I will pronounce My judgments. The Lord is the supreme Judge, who is at the same time the testifying Witness, the prosecuting Attorney, the Executor of His judgment. He it is who institutes, conducts, and carries into effect the legal proceedings. The enemies from the north wreaking their vengeance upon Judah are merely pawns in His hands. They have forsaken Me. That is the wickedness of which Judah has become guilty. All their apostasies throughout the centuries are comprised in that one word: forsaken. They have offered sacrifices … and worshiped. These two verbs are in the imperfect tense indicating repeated acts as the consequence of their apostasy. Israel, the nation to whom God had revealed Himself in so marvelous a manner, whom He had chosen as His own people, runs away from their God, casts Him off. And having forsaken the Lord, they sink deeper and deeper into sin and superstition.


Get Busy Serving:  Jeremiah 1:17-19.


[17] “Now, gird up your loins and arise, and speak to them all which I command you, Do not be dismayed before them, or I will dismay you before them. [18] Now behold, I have made you today as a fortified city and as a pillar of iron and as walls of bronze against the whole land, to the kings of Judah, to its princes, to its priests and to the people of the land. [19] They will fight against you, but they will not overcome you, for I am with you to deliver you,” declares the Lord..  [NASU]


[17] Before the next object lesson, God repeats Jeremiah’s call: speak to them all which I command you. What is new here is the sense of urgency. By telling the prophet to gird up your loins and arise, God was telling him to brace himself. The time to begin his work was here. To gird up your loins was a symbol of preparation and signified getting ready for work. Jeremiah is to be ready, prepared for anything that might happen. His life’s work is now described in two short words: Stand! Speak! Against all opposition he is to stand calm and fearless, firm and steadfast.


The other thing that is new is the warning: Do not be dismayed before them, of I will dismay you before them. Dismayed means to be downcast, broken, to tremble with fear. The prophet is never to permit himself to break down before his audience, never to show any signs of fear, nor let his fear of the people induce him to change any one word of the Lord’s message. If the prophet breaks down at seeing the faces before him distorted with rage and fury, at hearing their angry shouts, at seeing their hands stretched out to grasp him, to murder him, then God will cause him to break down utterly and completely! The point is that if Jeremiah loses his nerve in front of mere human beings, God will unnerve him. John Calvin writes in his commentary on Jeremiah: “This passage contains a useful doctrine, from which we learn that strength shall never be wanting to God’s servants, while they derive courage from the conviction that God himself is the author of their calling … for God will then supply them with strength and courage invincible, so as to render them formidable to the whole world: but if they be unhinged and timid, and turn here and there, and be influenced by the fear of men, God will render them base and contemptible, and make them to tremble at the least breath of air, and they shall be wholly broken down.” If Jeremiah is going to be bold in his work as God’s prophet, he will need supernatural strength, which is exactly what God promised to give him in verses 18-19.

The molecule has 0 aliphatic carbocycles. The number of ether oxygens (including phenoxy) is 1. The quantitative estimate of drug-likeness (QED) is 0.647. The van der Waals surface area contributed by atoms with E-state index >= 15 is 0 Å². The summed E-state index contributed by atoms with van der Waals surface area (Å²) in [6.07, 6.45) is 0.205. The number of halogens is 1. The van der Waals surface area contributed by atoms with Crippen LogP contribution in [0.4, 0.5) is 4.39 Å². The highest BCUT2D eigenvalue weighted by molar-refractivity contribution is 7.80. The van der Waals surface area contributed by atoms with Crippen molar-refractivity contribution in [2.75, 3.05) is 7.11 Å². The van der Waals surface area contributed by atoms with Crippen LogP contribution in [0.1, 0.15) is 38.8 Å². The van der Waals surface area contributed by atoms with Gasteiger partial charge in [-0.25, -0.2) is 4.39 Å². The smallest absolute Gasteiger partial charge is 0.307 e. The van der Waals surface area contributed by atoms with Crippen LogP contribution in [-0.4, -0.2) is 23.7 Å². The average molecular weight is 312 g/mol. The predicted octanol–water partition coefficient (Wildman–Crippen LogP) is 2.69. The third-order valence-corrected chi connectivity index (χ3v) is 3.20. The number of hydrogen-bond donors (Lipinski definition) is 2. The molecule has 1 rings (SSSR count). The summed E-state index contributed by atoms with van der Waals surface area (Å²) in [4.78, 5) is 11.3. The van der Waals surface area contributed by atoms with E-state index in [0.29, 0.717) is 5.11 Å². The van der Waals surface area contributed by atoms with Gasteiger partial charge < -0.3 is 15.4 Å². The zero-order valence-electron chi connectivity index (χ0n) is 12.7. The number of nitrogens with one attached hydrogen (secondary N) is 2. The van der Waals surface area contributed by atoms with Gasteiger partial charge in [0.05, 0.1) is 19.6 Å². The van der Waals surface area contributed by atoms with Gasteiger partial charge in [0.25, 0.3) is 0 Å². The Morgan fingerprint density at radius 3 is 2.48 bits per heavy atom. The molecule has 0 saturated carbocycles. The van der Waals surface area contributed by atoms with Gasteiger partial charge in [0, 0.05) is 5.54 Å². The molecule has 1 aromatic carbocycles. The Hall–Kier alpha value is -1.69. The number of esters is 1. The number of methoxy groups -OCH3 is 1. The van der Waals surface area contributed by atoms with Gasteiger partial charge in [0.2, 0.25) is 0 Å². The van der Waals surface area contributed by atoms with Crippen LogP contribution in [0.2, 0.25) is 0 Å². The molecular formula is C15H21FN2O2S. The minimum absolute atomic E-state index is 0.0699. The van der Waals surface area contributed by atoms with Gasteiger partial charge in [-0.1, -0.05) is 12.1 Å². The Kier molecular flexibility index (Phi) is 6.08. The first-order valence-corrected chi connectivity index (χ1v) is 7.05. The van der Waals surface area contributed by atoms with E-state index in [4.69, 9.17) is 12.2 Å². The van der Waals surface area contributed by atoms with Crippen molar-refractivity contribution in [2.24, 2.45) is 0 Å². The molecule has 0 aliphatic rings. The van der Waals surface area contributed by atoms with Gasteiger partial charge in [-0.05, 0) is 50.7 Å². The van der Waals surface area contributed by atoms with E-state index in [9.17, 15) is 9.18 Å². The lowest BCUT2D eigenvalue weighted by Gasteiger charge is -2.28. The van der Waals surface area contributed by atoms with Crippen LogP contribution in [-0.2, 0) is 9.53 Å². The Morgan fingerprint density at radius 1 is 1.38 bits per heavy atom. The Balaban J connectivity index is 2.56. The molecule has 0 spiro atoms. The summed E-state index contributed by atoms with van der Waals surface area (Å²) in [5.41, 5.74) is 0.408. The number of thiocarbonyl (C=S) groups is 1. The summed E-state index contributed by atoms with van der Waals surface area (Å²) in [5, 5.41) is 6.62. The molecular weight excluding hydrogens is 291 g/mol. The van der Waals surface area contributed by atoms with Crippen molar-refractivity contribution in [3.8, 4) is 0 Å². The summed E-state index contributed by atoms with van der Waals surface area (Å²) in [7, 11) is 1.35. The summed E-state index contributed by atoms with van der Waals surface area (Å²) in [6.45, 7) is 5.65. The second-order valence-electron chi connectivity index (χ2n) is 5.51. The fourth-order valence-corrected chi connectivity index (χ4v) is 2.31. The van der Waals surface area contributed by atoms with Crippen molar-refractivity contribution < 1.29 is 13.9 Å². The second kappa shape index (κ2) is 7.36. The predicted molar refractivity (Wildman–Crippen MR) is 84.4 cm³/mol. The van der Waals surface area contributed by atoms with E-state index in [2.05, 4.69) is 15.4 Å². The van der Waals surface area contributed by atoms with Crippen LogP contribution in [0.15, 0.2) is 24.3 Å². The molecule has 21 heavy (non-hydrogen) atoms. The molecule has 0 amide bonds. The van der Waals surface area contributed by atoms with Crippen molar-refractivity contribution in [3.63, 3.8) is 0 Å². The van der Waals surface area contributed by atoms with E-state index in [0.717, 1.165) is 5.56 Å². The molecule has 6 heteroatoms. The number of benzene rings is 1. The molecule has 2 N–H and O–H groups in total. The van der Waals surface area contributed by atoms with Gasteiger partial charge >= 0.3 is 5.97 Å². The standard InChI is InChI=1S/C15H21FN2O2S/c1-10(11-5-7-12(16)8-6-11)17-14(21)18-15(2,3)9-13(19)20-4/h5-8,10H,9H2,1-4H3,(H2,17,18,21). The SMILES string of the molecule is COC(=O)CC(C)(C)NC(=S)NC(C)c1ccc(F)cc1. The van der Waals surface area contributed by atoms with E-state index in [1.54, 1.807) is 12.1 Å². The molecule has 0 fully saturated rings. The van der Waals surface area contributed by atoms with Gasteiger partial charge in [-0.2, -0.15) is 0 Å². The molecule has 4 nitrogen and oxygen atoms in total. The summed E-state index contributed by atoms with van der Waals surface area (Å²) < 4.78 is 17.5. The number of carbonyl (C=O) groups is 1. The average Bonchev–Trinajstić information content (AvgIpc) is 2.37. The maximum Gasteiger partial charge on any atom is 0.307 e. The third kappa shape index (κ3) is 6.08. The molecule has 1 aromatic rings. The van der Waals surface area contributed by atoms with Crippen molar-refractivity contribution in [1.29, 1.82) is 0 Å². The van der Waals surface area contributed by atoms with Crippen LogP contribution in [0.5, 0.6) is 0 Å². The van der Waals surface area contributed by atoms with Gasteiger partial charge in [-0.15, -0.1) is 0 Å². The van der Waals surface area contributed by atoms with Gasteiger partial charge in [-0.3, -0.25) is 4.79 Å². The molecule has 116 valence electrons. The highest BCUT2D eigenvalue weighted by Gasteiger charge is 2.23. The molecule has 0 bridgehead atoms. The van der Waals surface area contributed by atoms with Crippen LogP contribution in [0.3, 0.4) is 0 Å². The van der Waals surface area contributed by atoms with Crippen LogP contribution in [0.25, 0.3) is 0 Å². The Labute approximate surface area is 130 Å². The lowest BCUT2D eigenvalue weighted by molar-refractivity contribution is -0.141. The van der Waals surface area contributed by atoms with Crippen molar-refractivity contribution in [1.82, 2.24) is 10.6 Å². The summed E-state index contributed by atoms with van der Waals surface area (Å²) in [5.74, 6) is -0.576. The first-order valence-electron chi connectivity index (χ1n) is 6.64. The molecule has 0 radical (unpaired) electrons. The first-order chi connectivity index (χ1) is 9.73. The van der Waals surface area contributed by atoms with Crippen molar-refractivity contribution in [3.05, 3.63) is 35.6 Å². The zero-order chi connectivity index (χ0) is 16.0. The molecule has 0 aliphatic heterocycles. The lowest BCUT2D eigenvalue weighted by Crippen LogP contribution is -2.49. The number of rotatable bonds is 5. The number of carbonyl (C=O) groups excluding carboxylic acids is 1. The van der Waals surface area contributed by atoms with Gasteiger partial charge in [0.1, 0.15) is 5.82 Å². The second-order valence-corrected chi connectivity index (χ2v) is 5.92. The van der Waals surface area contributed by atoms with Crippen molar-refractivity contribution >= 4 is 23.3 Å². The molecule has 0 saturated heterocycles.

[18]  God will supply to His prophet all that is necessary to do his duty. He asks much, and gives more. Courage and strength come from the Lord. Notice that he speaks to Jeremiah in the past tense: I have made you. Right from the beginning of his calling, God equipped Jeremiah with the courage he needed to finish his calling. He made Jeremiah a fortified city which denotes something inaccessible, as a well-fortified, impregnable city, against which even great multitudes battle in vain. God also made him a pillar of iron, a steel beam. The word for pillar is not the word for a free-standing column; it is the word for a prop or foundation-post that supports a building. Jeremiah will be a tower of strength. And God made Jeremiah like walls of bronze. Bronze was the toughest metal known to the ancients. The plural pictures vividly the impossibility of overthrowing him. Even if one wall has fallen, there are others just as strong, exhausting the strength of the enemy. Jeremiah needed that kind of strength. God commanded him to take his stand against the whole land; against Judah’s kings, its princes, priests, and the people of Judah, which did not leave him with many allies.


[19] The Lord does not deceive His prophet, He tells him that the future history of his life is that of an uninterrupted warfare. But once again the Lord gives Jeremiah the promise of certain deliverance [see verse 8]. Yet in this verse the Lord adds the additional promise that all Jeremiah’s enemies will not overcome him. A fortified city might be stormed, an iron pillar might be smashed, even bronze walls might be broken down. But God gives Jeremiah the promise that I am with you. The great I AM THAT I AM, the invincible covenant Lord, is with you. And with this promise the Lord sends out His prophet to complete His mission.


Questions for Discussion:


1.     What did God require from Jeremiah, and what did He promise him? How can this apply to us?


2.     Jeremiah thought he was too young and inexperienced to be God’s spokesman to the world. How did God respond to Jeremiah’s fears? Do you have the same type of fears when you sense God calling you to a particular task which you do not believe you are qualified to perform? How does God’s response to Jeremiah apply to your situation?


3.     What aspects of God’s character and activity are brought before us in this chapter?


4.     What opposition will Jeremiah face in his ministry? What does he need to do to overcome it? What things does God command Jeremiah to do? What things does God promise to do for him?  What can we learn from verses 17-19 that can be applied to our own efforts to follow God’s specific call of service for us?




The Message of Jeremiah, Derek Kidner, Inter-Varsity Press.

Jeremiah, Theo Laetsch, Concordia Publishing.

Jeremiah & Lamentations, Philip Ryken, Crossway Books.